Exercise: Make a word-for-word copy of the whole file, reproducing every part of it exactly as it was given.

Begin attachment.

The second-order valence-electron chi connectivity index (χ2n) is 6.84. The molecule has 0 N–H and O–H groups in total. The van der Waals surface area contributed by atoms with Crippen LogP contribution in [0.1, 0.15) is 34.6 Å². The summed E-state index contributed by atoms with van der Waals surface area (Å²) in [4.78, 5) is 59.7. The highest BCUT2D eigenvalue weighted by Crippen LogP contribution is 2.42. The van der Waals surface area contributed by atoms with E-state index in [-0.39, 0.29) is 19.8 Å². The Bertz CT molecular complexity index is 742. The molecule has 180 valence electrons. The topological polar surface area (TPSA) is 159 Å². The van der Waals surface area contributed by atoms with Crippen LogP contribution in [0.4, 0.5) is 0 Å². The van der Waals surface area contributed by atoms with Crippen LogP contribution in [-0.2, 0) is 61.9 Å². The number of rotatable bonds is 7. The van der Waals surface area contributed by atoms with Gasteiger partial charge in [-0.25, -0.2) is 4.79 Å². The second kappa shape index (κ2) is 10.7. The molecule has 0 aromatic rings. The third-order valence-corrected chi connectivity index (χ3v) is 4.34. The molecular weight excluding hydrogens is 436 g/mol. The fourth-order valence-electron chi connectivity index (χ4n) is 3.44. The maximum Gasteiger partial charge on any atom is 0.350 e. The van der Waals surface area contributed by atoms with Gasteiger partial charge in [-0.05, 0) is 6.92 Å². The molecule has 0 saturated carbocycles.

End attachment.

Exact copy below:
The second-order valence-electron chi connectivity index (χ2n) is 6.84. The molecule has 0 N–H and O–H groups in total. The van der Waals surface area contributed by atoms with Crippen LogP contribution in [0.1, 0.15) is 34.6 Å². The summed E-state index contributed by atoms with van der Waals surface area (Å²) in [4.78, 5) is 59.7. The highest BCUT2D eigenvalue weighted by Crippen LogP contribution is 2.42. The van der Waals surface area contributed by atoms with E-state index in [-0.39, 0.29) is 19.8 Å². The Bertz CT molecular complexity index is 742. The molecule has 180 valence electrons. The topological polar surface area (TPSA) is 159 Å². The van der Waals surface area contributed by atoms with Crippen LogP contribution in [0.4, 0.5) is 0 Å². The van der Waals surface area contributed by atoms with Crippen LogP contribution in [-0.2, 0) is 61.9 Å². The number of rotatable bonds is 7. The van der Waals surface area contributed by atoms with Gasteiger partial charge in [-0.25, -0.2) is 4.79 Å². The second kappa shape index (κ2) is 10.7. The molecule has 0 aromatic rings. The third-order valence-corrected chi connectivity index (χ3v) is 4.34. The molecular weight excluding hydrogens is 436 g/mol. The fourth-order valence-electron chi connectivity index (χ4n) is 3.44. The maximum Gasteiger partial charge on any atom is 0.350 e. The van der Waals surface area contributed by atoms with Gasteiger partial charge in [-0.05, 0) is 6.92 Å². The molecule has 0 saturated carbocycles.